Factors influencing determination of “giftedness” Socio-economic factors often lead to underreporting of some gifted. Gender issues- Female students less likely to be identified Misdiagnosis- ADHD, ODD, OCD, Mood disorders (Bi-polar or Depression) Terminology- exceptional vs. gifted vs. talented vs. special Wishful thinking (parents and even some teachers) Challenges arise from the difficulty in distinguishing “Academically talented” and “Gifted”
Labeling Issues Creates unreasonable expectations Tries to lock in life choices too early Behavior issues on the part of the “gifted” child Other students might focus on the different one (verbal and physical abuse)
Boredom in the classroom can be an issue for gifted students Special accommodations should be made to address the boredom issue. IDEA Suggests that children should be taught in the least restrictive environment. Often the classroom is more restrictive than are other options. NCLB requires proficiency in subject areas. Often gifted students begin the class at or above proficiency levels. Services for gifted students as opposed to “gifted program” In many cases boredom can lead to “underachievement”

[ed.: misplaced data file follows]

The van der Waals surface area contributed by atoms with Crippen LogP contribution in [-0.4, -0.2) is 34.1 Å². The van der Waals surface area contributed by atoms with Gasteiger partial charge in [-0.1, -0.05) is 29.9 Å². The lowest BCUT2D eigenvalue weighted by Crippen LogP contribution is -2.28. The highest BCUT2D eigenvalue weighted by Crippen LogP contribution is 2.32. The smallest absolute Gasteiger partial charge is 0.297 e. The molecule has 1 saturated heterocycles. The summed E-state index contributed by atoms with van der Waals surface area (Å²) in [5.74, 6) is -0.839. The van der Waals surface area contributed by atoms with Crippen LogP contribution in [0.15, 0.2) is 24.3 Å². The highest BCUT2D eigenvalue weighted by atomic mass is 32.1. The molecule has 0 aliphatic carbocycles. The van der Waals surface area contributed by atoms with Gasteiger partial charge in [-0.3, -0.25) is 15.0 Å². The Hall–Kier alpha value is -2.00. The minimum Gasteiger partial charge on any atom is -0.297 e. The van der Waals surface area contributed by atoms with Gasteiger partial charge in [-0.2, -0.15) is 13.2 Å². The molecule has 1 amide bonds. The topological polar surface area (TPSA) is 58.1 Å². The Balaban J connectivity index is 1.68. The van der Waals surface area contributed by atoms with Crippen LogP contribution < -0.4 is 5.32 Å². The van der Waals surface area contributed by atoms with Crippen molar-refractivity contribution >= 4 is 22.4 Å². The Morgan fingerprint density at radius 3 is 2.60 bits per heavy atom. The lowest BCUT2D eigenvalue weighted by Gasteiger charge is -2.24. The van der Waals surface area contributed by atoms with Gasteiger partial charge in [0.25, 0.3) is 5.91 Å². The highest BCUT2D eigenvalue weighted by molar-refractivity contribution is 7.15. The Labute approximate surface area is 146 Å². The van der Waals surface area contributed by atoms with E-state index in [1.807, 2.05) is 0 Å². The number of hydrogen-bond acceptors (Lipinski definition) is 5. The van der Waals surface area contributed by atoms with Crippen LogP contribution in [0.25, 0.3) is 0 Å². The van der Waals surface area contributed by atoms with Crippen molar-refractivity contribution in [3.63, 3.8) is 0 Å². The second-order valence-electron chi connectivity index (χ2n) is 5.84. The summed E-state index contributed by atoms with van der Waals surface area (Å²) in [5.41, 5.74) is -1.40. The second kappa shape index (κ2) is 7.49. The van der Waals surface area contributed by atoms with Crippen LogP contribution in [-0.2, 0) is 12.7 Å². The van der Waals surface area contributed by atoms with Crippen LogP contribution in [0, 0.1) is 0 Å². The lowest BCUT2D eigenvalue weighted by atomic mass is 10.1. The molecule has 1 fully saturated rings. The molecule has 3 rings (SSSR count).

What should we do to meet the needs of gifted students? Gifted resource services Acceleration (learn at own pace) Resource rooms [grouping] Enrichment (able to learn beyond grade level material) Differentiation (match studies to interests) Honors / Advanced Placement courses Mentorships Summer and Saturday Programs Competitions Independent studies (with study skills)